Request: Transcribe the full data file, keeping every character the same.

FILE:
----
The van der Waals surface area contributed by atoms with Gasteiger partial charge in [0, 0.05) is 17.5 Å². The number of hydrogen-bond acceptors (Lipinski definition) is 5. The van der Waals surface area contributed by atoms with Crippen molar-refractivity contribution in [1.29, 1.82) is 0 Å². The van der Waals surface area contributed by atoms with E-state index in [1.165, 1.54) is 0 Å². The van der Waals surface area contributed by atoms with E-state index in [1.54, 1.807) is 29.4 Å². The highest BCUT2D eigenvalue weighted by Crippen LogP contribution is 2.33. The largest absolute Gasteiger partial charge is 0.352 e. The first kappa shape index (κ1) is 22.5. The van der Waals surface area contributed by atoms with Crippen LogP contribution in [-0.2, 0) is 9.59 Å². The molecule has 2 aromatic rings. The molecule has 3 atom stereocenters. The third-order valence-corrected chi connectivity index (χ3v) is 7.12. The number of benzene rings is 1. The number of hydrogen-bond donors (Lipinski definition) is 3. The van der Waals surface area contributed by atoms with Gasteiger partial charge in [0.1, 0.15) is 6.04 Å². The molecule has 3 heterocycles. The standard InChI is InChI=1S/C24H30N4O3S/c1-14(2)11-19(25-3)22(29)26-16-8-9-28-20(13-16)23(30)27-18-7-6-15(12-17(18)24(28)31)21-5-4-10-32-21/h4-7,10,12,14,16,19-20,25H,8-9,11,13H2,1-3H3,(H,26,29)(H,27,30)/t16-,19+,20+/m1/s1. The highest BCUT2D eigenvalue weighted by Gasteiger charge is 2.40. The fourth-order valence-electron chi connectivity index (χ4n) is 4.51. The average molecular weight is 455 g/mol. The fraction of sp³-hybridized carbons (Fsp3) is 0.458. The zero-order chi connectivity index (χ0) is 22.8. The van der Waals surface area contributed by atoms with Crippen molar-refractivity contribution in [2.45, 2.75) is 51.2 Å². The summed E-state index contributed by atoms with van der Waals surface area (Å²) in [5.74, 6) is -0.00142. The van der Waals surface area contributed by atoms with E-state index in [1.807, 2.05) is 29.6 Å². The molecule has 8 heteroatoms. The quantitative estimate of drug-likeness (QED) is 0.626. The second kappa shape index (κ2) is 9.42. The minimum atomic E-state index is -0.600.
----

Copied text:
The van der Waals surface area contributed by atoms with Gasteiger partial charge in [0, 0.05) is 17.5 Å². The number of hydrogen-bond acceptors (Lipinski definition) is 5. The van der Waals surface area contributed by atoms with Crippen molar-refractivity contribution in [1.29, 1.82) is 0 Å². The van der Waals surface area contributed by atoms with E-state index in [1.165, 1.54) is 0 Å². The van der Waals surface area contributed by atoms with E-state index in [1.54, 1.807) is 29.4 Å². The highest BCUT2D eigenvalue weighted by Crippen LogP contribution is 2.33. The largest absolute Gasteiger partial charge is 0.352 e. The first kappa shape index (κ1) is 22.5. The van der Waals surface area contributed by atoms with Crippen LogP contribution in [-0.2, 0) is 9.59 Å². The molecule has 2 aromatic rings. The molecule has 3 atom stereocenters. The third-order valence-corrected chi connectivity index (χ3v) is 7.12. The number of benzene rings is 1. The number of hydrogen-bond donors (Lipinski definition) is 3. The van der Waals surface area contributed by atoms with Gasteiger partial charge in [0.1, 0.15) is 6.04 Å². The molecule has 3 heterocycles. The standard InChI is InChI=1S/C24H30N4O3S/c1-14(2)11-19(25-3)22(29)26-16-8-9-28-20(13-16)23(30)27-18-7-6-15(12-17(18)24(28)31)21-5-4-10-32-21/h4-7,10,12,14,16,19-20,25H,8-9,11,13H2,1-3H3,(H,26,29)(H,27,30)/t16-,19+,20+/m1/s1. The highest BCUT2D eigenvalue weighted by Gasteiger charge is 2.40. The fourth-order valence-electron chi connectivity index (χ4n) is 4.51. The average molecular weight is 455 g/mol. The fraction of sp³-hybridized carbons (Fsp3) is 0.458. The zero-order chi connectivity index (χ0) is 22.8. The van der Waals surface area contributed by atoms with Crippen molar-refractivity contribution in [2.45, 2.75) is 51.2 Å². The summed E-state index contributed by atoms with van der Waals surface area (Å²) in [5.74, 6) is -0.00142. The van der Waals surface area contributed by atoms with E-state index in [1.807, 2.05) is 29.6 Å². The molecule has 8 heteroatoms. The quantitative estimate of drug-likeness (QED) is 0.626. The second kappa shape index (κ2) is 9.42. The minimum atomic E-state index is -0.600.